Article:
Violinist writes: Juilliard must wise up or diemain
A violin graduate, Emma Sutton-Williams (pic), has taken aim at Juilliard with a blast at its narrow classical focus, to the exclusion of other musical forms and the real world outside. She argues the school must get with the rhythm, or fade away:
The Juilliard School trained me in excellence for a traditional orchestral career. It’s what makes the institution so extraordinary. But why is it continuing to prepare brilliant students to only enter the world of dying orchestras with downward spiraling funding without helping them explore other genres or expand their skill set to survive a changing market?
The article itself is behind a paywall at Rolling Stone, but the comments are free – and interesting. Here’s one:
Having been a student at Juilliard & having studied classical violin since the age of 4, I really do not want to see Juilliard change its program of turning out brilliant performers and artists. I’ve been able to perform with some of music’s greatest musicians: Ray Charles, Natalie Cole, and The Moody Blues to name just a few and they represent different genres of music which are definitely are not classical. The point is, I can play any genre I want to play whenever I want to play it, or gig it because I received excellent musical training from Juilliard’s outstanding faculty of Ivan Galamian and Dorothy DeLay along with many, many others.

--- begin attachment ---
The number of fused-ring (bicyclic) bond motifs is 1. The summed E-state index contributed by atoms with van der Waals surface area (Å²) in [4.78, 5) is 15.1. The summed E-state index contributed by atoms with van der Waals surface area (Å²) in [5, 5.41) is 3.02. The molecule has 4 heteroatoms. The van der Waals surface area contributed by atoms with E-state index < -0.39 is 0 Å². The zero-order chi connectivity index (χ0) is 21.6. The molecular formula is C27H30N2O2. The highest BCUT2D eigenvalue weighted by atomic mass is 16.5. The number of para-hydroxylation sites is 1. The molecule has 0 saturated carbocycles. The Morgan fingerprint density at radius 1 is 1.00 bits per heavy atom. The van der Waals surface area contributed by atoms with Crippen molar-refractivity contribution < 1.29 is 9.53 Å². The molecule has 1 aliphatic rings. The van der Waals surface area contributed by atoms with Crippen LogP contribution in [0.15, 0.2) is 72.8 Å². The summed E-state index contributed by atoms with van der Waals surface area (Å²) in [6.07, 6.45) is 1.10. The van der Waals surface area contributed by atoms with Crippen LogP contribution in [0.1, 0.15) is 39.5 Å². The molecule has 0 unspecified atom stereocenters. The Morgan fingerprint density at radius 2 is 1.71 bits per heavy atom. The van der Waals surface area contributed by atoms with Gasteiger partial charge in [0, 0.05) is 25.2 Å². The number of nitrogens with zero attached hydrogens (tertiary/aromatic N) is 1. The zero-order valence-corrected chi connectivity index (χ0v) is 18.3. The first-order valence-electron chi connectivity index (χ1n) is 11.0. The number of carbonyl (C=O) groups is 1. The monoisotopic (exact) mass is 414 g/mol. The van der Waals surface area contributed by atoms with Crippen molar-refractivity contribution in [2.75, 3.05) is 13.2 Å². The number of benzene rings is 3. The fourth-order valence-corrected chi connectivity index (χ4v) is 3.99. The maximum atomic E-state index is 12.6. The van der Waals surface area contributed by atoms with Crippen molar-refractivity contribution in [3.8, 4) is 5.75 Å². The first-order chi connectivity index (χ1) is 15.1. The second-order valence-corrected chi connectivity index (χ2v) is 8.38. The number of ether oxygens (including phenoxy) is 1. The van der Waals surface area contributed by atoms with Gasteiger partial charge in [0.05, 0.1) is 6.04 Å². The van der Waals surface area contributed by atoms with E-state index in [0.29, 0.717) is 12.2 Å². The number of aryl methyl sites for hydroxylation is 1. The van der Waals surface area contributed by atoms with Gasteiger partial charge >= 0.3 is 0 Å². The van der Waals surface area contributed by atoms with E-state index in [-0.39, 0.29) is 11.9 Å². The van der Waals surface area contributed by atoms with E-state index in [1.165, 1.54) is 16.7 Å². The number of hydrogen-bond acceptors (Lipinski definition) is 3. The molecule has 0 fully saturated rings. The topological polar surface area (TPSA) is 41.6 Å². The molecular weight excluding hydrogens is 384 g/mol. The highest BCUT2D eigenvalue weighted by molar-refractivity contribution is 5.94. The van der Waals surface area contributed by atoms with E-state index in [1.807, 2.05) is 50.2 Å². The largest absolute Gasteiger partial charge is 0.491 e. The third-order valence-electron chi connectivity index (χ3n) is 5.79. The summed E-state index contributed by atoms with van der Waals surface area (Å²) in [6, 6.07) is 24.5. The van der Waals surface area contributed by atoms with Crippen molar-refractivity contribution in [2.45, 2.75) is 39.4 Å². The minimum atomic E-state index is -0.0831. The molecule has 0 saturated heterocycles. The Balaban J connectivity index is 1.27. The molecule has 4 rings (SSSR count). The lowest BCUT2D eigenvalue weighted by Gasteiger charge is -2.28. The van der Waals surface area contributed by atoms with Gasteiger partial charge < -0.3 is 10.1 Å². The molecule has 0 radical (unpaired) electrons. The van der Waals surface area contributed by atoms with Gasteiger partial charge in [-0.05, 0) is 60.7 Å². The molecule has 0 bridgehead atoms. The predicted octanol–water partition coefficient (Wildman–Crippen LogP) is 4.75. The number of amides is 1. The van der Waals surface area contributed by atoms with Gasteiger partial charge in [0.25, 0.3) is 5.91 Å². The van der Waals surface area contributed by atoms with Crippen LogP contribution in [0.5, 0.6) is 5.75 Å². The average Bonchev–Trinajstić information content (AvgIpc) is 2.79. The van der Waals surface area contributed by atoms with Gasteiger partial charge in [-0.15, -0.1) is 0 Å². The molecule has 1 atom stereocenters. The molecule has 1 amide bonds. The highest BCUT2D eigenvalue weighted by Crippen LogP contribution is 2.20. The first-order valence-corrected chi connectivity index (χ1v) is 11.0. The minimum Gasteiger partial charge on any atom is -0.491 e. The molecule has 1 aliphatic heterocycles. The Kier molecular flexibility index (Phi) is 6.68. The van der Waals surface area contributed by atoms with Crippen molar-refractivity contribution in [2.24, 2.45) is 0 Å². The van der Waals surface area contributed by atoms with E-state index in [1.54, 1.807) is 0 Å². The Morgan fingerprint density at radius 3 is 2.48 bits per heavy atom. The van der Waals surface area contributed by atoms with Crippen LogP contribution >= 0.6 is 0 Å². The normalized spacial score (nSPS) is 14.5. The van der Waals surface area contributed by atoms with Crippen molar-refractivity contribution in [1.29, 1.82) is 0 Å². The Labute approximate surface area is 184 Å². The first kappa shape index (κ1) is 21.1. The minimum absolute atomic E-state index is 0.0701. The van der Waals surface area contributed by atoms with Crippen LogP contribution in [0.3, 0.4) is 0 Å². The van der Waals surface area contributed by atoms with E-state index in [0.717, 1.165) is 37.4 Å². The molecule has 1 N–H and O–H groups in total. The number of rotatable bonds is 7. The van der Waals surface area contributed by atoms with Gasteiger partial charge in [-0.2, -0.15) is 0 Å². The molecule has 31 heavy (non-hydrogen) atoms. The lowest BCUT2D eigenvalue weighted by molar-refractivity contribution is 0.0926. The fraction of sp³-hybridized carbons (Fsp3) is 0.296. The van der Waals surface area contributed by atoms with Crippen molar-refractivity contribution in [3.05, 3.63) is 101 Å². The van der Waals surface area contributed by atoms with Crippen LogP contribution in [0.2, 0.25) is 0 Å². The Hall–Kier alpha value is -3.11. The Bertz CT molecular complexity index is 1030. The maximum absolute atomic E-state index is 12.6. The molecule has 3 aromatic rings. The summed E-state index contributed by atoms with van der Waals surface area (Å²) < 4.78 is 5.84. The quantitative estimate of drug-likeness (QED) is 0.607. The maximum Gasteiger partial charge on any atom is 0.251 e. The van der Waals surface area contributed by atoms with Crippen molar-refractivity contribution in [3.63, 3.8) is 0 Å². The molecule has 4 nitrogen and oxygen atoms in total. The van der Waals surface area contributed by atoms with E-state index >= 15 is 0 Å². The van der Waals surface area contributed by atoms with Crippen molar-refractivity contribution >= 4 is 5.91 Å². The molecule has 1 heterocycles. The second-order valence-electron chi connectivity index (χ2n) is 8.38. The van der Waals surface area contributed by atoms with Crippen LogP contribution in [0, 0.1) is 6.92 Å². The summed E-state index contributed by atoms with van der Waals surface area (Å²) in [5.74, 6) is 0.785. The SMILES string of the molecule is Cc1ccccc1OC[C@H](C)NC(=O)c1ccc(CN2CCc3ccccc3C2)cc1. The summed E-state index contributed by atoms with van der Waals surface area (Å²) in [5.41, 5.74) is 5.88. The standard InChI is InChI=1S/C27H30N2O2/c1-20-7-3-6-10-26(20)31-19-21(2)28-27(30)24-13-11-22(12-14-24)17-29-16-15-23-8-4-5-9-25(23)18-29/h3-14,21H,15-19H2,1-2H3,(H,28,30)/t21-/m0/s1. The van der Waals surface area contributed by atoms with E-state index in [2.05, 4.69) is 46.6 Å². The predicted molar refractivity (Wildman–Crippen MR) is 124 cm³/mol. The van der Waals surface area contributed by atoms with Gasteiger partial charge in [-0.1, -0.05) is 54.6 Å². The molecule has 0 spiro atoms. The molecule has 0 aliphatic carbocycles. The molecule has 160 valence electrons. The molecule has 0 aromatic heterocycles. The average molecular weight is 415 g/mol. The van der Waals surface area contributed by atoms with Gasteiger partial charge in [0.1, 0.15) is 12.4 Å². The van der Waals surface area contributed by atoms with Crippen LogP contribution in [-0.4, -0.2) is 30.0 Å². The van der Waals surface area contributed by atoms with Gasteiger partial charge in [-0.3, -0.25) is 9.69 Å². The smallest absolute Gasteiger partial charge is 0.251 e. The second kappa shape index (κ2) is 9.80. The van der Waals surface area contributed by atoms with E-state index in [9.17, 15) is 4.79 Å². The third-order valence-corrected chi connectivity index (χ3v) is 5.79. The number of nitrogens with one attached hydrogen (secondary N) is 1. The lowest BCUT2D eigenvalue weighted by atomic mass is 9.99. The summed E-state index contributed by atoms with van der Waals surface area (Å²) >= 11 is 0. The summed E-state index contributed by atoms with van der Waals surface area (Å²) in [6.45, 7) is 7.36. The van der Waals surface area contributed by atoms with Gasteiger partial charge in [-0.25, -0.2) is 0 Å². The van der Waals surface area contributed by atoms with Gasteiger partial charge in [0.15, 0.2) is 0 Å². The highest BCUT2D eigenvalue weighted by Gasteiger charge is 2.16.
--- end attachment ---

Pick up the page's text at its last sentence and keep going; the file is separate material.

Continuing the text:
I agree that not putting technology and maybe marketing into the core curriculum of a 21st century conservatory curriculum is negligent. I don’t feel however that it’s the school’s or the teacher’s job to educate the student about other genres. Which genres exactly? The music world is enormous and if the student is interested in something they are free to explore. But the student goes to conservatory for a reason- that they love classical music and the refinement and extreme skill that it requires. And I’m tired of hearing about the impending death of orchestras. It is a complex and scary topic but classical music is profound and beautiful (as is much other music) and it’s not going anywhere any time soon.